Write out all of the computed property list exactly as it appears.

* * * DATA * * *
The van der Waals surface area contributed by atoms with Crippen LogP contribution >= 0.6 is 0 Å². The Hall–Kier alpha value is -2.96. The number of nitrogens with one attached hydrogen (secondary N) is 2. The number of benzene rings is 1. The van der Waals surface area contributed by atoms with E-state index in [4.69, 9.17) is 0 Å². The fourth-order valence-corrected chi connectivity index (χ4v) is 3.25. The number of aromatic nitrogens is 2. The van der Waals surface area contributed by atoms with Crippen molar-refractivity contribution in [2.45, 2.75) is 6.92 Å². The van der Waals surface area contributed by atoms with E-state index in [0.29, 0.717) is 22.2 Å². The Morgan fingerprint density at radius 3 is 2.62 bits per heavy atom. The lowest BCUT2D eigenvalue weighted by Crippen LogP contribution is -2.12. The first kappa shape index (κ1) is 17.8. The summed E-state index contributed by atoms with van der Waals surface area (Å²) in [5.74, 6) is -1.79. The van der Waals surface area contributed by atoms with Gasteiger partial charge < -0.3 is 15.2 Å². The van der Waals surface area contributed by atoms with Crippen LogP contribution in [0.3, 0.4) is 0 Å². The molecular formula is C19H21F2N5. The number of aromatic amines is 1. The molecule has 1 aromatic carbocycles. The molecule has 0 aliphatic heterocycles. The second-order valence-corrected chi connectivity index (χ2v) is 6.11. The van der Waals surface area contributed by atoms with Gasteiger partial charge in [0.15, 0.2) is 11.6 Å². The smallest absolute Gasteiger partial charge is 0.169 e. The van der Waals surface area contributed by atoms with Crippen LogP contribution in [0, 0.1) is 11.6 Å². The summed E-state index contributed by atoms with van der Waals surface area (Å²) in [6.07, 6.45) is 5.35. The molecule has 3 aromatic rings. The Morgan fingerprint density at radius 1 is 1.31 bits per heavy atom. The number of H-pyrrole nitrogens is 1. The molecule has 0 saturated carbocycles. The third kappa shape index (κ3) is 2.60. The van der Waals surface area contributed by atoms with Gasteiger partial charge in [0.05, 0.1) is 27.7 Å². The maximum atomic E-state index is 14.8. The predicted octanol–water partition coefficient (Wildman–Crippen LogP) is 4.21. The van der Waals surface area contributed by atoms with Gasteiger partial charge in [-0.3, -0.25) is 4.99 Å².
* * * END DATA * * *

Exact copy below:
The van der Waals surface area contributed by atoms with Crippen LogP contribution >= 0.6 is 0 Å². The Hall–Kier alpha value is -2.96. The number of nitrogens with one attached hydrogen (secondary N) is 2. The number of benzene rings is 1. The van der Waals surface area contributed by atoms with E-state index in [4.69, 9.17) is 0 Å². The fourth-order valence-corrected chi connectivity index (χ4v) is 3.25. The number of aromatic nitrogens is 2. The van der Waals surface area contributed by atoms with Crippen molar-refractivity contribution in [2.45, 2.75) is 6.92 Å². The van der Waals surface area contributed by atoms with E-state index in [0.29, 0.717) is 22.2 Å². The Morgan fingerprint density at radius 3 is 2.62 bits per heavy atom. The lowest BCUT2D eigenvalue weighted by Crippen LogP contribution is -2.12. The first kappa shape index (κ1) is 17.8. The summed E-state index contributed by atoms with van der Waals surface area (Å²) in [5.74, 6) is -1.79. The van der Waals surface area contributed by atoms with Gasteiger partial charge < -0.3 is 15.2 Å². The van der Waals surface area contributed by atoms with Crippen LogP contribution in [0.3, 0.4) is 0 Å². The molecular formula is C19H21F2N5. The number of aromatic amines is 1. The molecule has 1 aromatic carbocycles. The molecule has 0 aliphatic heterocycles. The second-order valence-corrected chi connectivity index (χ2v) is 6.11. The van der Waals surface area contributed by atoms with Gasteiger partial charge in [0.15, 0.2) is 11.6 Å². The smallest absolute Gasteiger partial charge is 0.169 e. The van der Waals surface area contributed by atoms with Crippen LogP contribution in [0, 0.1) is 11.6 Å². The summed E-state index contributed by atoms with van der Waals surface area (Å²) in [6.07, 6.45) is 5.35. The molecule has 3 aromatic rings. The Morgan fingerprint density at radius 1 is 1.31 bits per heavy atom. The number of H-pyrrole nitrogens is 1. The molecule has 0 saturated carbocycles. The third kappa shape index (κ3) is 2.60. The van der Waals surface area contributed by atoms with Gasteiger partial charge in [0.05, 0.1) is 27.7 Å². The maximum atomic E-state index is 14.8. The predicted octanol–water partition coefficient (Wildman–Crippen LogP) is 4.21. The van der Waals surface area contributed by atoms with Gasteiger partial charge in [-0.3, -0.25) is 4.99 Å².